As a company, at our core, and hopefully without sounding too righteous or trite, we are trying to do things that speak to this truth: humans want to do good. We hope to put more good in the world than bad. This means producing less at higher qualities with greater care than has been industry standard. We want to make sure that everyone that has a hand in making our products is being paid a fair and livable wage for their work, and we want to help out fellow humans trying to do good. For every sweater we sell, we donate $100 to a charity of the purchaser’s choice.

How do you select the phrases you embroider? 

I’ve always said that culture is my religion, and coming up with sayings surrounding the zeitgeist has been such a creative outlet for me. Giving voice to issues that are important to me has been a real joy of mine.

What is your favorite design so far?

It’s impossible to pick a favorite, but right now I’ve been wearing “give a damn” almost daily.

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People of Alabama: please “give a damn” and do NOT elect Roy Moore into our Senate. Even if you are able to disregard the nine women accusing him of sexual assault (minors), he has: 1) taught a class discouraging women from running for office, 2) referred to people as “reds and “yellows”, 3) Accepted money from a neo-nazi group, 4) Said gay marriage was “worse than slavery,” 5) Wouldn’t rule out the death penalty for gays, 6) Wants to rescind free trade agreements, 7) Is anti-immigrant, 8) Believes 9/11 is God’s punishment for legalizing sodomy. WHAT MORE DO YOU NEED ALABAMA?! (America?) Please get out and vote for #dougjones. Please try to put political party affinity aside and stop this cycle of insanity in our country!!!!!

A post shared by Lingua Franca (@linguafrancanyc) on Dec 12, 2017 at 1:02pm PST

“Feminist fashion,” from tee shirts with explosive political slogans to gender-bending apparel, has exploded recently, especially among millennial consumers. How does Lingua Franca distinguish itself in an increasingly saturated market? What makes you different?

People are incredibly fired up right now and I think it’s a fascinating and wonderful thing.

For us, it’s not about selling massive amounts of sweaters. It’s about celebrating slow fashion, hand-stitched craftsmanship, and the ideas of the messaging. We try not to take ourselves too seriously. Also, since everything is made to order, we can pivot very quickly and comment on the circumstances in almost real time, something I think larger corporate companies would not be able to do.

It’s infuriating to hear about mass companies that are concerned about feminist values or human rights making their garments in sweatshops. It’s disgusting that our president is producing hundreds of thousands of items for his campaign in China while also running on a platform of bringing jobs back to the U.S.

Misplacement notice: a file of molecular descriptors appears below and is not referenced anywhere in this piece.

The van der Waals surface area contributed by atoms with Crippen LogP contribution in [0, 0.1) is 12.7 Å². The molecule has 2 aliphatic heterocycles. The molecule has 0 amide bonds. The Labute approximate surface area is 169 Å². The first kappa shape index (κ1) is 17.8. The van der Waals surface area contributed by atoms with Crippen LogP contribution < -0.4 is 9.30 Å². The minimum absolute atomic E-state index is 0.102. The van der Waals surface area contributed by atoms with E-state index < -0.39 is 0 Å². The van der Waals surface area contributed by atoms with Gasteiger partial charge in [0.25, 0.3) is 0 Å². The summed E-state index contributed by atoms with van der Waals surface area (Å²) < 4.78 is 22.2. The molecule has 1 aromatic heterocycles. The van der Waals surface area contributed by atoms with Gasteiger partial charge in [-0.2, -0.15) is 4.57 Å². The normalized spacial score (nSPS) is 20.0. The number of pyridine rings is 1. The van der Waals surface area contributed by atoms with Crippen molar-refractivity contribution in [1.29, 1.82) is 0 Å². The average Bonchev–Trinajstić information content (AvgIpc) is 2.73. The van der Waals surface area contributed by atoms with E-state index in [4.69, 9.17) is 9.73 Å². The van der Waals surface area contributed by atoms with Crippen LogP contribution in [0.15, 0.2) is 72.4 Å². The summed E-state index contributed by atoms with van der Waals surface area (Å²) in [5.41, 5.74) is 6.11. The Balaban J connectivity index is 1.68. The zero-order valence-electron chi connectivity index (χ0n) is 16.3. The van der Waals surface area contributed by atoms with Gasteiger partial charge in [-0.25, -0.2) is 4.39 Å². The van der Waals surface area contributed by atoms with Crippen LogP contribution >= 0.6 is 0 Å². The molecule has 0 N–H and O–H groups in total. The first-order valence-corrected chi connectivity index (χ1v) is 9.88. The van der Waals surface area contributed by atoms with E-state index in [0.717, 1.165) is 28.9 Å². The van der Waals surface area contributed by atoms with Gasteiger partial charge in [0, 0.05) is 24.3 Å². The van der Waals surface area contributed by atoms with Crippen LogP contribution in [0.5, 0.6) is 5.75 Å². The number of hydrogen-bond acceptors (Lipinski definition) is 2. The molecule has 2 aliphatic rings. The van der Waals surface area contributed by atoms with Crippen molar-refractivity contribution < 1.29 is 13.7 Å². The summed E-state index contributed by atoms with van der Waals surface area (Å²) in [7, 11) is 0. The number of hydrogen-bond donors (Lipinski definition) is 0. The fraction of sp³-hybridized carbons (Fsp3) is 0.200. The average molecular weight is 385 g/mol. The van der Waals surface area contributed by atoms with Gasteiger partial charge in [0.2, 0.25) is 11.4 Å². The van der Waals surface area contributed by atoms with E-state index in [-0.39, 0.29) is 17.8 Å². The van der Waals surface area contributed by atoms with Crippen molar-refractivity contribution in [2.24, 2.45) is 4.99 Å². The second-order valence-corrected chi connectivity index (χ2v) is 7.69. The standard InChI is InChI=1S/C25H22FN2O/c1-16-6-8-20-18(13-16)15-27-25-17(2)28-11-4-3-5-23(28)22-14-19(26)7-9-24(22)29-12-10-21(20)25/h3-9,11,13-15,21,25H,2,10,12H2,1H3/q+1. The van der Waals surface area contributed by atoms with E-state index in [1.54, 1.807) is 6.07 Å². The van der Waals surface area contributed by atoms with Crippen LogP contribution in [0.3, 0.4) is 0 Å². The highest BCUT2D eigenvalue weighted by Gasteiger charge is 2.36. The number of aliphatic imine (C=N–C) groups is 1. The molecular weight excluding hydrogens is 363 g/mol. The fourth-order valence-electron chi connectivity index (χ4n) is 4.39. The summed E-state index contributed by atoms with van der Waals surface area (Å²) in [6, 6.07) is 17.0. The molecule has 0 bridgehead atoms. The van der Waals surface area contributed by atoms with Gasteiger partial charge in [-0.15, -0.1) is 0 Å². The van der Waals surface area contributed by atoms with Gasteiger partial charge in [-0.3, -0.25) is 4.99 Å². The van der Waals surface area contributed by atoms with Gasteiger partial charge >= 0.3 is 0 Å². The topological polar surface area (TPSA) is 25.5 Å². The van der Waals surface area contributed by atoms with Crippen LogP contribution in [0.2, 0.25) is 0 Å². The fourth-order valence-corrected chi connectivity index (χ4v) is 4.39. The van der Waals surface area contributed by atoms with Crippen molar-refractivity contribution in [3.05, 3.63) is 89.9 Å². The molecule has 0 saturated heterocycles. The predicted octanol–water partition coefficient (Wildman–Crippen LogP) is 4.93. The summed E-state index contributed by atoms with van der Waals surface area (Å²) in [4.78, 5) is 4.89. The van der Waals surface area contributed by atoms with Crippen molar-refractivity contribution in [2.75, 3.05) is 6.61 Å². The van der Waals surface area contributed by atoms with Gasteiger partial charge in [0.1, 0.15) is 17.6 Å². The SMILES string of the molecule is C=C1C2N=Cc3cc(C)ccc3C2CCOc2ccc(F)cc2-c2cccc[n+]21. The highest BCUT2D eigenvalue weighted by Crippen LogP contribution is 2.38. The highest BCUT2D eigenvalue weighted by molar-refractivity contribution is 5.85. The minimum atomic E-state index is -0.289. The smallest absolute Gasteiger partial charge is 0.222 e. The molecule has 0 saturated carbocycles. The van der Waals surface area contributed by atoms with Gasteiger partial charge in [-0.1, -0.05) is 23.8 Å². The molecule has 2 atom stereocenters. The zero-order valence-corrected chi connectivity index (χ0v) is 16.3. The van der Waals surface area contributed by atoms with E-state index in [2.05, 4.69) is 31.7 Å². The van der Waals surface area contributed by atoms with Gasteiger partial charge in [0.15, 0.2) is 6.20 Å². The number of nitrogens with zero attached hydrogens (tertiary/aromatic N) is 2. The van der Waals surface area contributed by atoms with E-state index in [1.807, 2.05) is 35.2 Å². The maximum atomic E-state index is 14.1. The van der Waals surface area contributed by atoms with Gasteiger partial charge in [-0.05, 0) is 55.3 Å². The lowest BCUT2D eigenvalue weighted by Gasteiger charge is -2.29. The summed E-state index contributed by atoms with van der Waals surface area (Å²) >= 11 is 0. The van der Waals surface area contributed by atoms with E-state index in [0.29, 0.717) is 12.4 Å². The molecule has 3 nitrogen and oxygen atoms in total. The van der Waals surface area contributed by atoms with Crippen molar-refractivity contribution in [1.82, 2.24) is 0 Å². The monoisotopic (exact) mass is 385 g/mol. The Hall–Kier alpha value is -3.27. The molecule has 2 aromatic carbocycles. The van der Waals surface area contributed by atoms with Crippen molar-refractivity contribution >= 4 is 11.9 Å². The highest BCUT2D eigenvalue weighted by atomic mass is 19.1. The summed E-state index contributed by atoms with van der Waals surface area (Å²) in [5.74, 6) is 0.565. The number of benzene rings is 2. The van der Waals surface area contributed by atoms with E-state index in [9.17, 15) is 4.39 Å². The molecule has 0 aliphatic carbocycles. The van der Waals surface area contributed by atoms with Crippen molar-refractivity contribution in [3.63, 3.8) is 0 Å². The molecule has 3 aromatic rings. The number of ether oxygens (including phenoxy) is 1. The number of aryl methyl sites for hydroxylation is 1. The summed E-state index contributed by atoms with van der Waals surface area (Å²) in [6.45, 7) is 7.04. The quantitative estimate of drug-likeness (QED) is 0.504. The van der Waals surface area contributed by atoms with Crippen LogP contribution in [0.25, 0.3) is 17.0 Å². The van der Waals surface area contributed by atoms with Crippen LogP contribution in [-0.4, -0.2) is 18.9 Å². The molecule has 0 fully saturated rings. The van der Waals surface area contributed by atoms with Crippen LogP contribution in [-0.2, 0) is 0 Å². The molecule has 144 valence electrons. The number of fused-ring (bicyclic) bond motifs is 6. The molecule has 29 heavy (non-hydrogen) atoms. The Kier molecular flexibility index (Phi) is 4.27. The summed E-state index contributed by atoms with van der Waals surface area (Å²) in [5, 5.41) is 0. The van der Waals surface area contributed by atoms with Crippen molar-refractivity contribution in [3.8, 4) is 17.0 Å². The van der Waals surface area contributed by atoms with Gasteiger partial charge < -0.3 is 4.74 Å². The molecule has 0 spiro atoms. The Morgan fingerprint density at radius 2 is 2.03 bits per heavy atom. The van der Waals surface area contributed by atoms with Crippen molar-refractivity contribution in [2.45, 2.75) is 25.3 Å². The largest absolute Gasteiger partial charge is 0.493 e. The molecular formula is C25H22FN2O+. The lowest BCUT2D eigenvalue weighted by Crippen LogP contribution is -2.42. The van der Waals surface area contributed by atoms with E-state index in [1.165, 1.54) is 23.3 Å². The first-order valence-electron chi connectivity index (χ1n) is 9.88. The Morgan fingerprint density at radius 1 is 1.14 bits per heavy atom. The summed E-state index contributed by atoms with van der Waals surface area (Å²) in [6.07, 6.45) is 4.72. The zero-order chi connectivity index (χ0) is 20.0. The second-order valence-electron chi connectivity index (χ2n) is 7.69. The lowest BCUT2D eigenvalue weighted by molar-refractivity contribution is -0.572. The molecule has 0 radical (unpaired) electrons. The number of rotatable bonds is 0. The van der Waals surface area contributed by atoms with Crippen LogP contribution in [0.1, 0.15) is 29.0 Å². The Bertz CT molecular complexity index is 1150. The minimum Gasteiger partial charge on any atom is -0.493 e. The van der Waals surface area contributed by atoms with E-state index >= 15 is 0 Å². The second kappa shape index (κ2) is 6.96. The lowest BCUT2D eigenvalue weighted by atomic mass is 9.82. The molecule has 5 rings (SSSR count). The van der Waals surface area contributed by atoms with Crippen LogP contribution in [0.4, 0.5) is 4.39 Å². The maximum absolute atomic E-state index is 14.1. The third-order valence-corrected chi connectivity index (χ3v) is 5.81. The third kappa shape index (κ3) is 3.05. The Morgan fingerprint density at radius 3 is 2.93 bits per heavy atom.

We aren’t perfect, but we have high standards, and are okay with charging more for our sweaters in order to uphold these standards. We are learning so much about the fashion industry—and honestly, it has made me, personally, a much more concerned shopper. I think buying less items from smaller brands that make quality products and respect their work force and their planet is so much more fashionable than “fast-fashion” trend-shopping. I’ve cut out shopping from fast fashion places like Zara and H&M out of my personal routine, no matter WHAT their shirts say.

In 2018, Connie Britton wore a signature Lingua Franca “poverty is sexist” sweater to the Golden Globes. The $380.00 sweater became a topic of controversy—many felt the price point clashed with the message. 

I think that episode was the best example of what we are constantly trying to do here: start conversations. It’s okay that it upset people. It’s okay that people criticized us. What’s important is for us to listen, and for people to engage in thoughtful dialogue. I’m happy that Britton’s choice in wearing that one sweater—as opposed to, say, a $10,000 gown—on the red carpet made so many people aware of organizations that are providing for women in need.

In this case in particular, the outcome is so much greater than the cost of critics. Income inequality exists, and it’s ridiculous not to call attention to it. I was happy to have a small part in this overwhelming debate on how to deal with this giant problem that isn’t going away.


Do you foresee a shifting price point?

In our cashmere sweaters? No. I do not see a shift in our pricing, for all of the reasons stated before.

We care deeply about producing products that are ethically sourced and produced. We care about paying people fair wages. We simply cannot do what we do and make any less margins work. But also? We think our sweaters are worth the cost. We hope people consider spending four times more on our one sweater, that they have forever, than one of lesser quality that they toss in a couple of seasons.